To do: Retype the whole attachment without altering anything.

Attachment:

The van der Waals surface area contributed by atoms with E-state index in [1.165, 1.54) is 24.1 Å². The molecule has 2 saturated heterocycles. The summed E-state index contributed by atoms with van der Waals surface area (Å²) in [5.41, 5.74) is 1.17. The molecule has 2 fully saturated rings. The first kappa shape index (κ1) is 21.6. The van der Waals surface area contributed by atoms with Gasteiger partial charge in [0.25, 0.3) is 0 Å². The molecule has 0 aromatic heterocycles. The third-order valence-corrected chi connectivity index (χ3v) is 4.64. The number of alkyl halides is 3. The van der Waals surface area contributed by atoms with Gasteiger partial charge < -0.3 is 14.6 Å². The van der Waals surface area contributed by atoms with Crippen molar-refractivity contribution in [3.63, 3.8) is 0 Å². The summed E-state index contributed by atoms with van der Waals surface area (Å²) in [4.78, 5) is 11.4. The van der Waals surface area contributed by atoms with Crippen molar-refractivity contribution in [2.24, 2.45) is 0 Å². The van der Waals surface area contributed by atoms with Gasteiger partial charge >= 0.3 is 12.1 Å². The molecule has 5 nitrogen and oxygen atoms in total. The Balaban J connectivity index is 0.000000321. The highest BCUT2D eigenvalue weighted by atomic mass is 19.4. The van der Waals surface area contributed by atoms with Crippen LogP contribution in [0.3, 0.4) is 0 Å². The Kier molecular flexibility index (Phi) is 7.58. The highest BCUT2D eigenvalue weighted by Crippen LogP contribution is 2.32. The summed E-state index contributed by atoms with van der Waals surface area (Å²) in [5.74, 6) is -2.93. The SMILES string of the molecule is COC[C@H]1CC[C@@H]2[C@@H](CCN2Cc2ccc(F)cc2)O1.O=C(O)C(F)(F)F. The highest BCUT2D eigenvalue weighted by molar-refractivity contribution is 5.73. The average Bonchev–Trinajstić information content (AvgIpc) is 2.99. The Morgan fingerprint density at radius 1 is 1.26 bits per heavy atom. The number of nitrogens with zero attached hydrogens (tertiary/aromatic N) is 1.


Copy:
The van der Waals surface area contributed by atoms with E-state index in [1.165, 1.54) is 24.1 Å². The molecule has 2 saturated heterocycles. The summed E-state index contributed by atoms with van der Waals surface area (Å²) in [5.41, 5.74) is 1.17. The molecule has 2 fully saturated rings. The first kappa shape index (κ1) is 21.6. The van der Waals surface area contributed by atoms with Gasteiger partial charge in [0.25, 0.3) is 0 Å². The molecule has 0 aromatic heterocycles. The third-order valence-corrected chi connectivity index (χ3v) is 4.64. The number of alkyl halides is 3. The van der Waals surface area contributed by atoms with Gasteiger partial charge < -0.3 is 14.6 Å². The van der Waals surface area contributed by atoms with Crippen molar-refractivity contribution in [3.63, 3.8) is 0 Å². The summed E-state index contributed by atoms with van der Waals surface area (Å²) in [4.78, 5) is 11.4. The van der Waals surface area contributed by atoms with Crippen molar-refractivity contribution in [2.24, 2.45) is 0 Å². The van der Waals surface area contributed by atoms with Gasteiger partial charge >= 0.3 is 12.1 Å². The molecule has 5 nitrogen and oxygen atoms in total. The Balaban J connectivity index is 0.000000321. The highest BCUT2D eigenvalue weighted by atomic mass is 19.4. The van der Waals surface area contributed by atoms with Crippen LogP contribution in [0.3, 0.4) is 0 Å². The Kier molecular flexibility index (Phi) is 7.58. The highest BCUT2D eigenvalue weighted by Crippen LogP contribution is 2.32. The summed E-state index contributed by atoms with van der Waals surface area (Å²) in [5.74, 6) is -2.93. The SMILES string of the molecule is COC[C@H]1CC[C@@H]2[C@@H](CCN2Cc2ccc(F)cc2)O1.O=C(O)C(F)(F)F. The highest BCUT2D eigenvalue weighted by molar-refractivity contribution is 5.73. The average Bonchev–Trinajstić information content (AvgIpc) is 2.99. The Morgan fingerprint density at radius 1 is 1.26 bits per heavy atom. The number of nitrogens with zero attached hydrogens (tertiary/aromatic N) is 1.